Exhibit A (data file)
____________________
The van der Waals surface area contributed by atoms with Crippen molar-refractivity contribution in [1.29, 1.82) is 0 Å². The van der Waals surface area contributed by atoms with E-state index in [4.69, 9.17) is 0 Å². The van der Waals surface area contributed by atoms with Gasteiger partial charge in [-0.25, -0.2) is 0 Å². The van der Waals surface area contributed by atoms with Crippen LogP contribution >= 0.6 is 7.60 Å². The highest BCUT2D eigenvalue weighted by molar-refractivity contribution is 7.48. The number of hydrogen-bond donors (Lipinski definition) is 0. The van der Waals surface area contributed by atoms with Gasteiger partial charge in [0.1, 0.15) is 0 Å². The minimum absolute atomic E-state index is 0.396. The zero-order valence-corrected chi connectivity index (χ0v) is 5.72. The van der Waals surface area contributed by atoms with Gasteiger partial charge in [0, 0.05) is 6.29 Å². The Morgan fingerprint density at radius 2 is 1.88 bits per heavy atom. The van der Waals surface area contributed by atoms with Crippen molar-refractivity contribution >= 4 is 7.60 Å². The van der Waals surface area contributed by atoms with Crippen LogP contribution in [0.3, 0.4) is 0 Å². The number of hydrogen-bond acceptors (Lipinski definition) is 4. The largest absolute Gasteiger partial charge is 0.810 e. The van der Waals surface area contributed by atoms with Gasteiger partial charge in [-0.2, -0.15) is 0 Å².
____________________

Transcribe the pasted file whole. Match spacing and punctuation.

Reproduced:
The van der Waals surface area contributed by atoms with Crippen molar-refractivity contribution in [1.29, 1.82) is 0 Å². The van der Waals surface area contributed by atoms with E-state index in [4.69, 9.17) is 0 Å². The van der Waals surface area contributed by atoms with Gasteiger partial charge in [-0.25, -0.2) is 0 Å². The van der Waals surface area contributed by atoms with Crippen LogP contribution >= 0.6 is 7.60 Å². The highest BCUT2D eigenvalue weighted by molar-refractivity contribution is 7.48. The number of hydrogen-bond donors (Lipinski definition) is 0. The van der Waals surface area contributed by atoms with Gasteiger partial charge in [0.1, 0.15) is 0 Å². The minimum absolute atomic E-state index is 0.396. The zero-order valence-corrected chi connectivity index (χ0v) is 5.72. The van der Waals surface area contributed by atoms with Gasteiger partial charge in [0, 0.05) is 6.29 Å². The Morgan fingerprint density at radius 2 is 1.88 bits per heavy atom. The van der Waals surface area contributed by atoms with Crippen molar-refractivity contribution >= 4 is 7.60 Å². The van der Waals surface area contributed by atoms with Crippen LogP contribution in [0.3, 0.4) is 0 Å². The number of hydrogen-bond acceptors (Lipinski definition) is 4. The largest absolute Gasteiger partial charge is 0.810 e. The van der Waals surface area contributed by atoms with Gasteiger partial charge in [-0.2, -0.15) is 0 Å².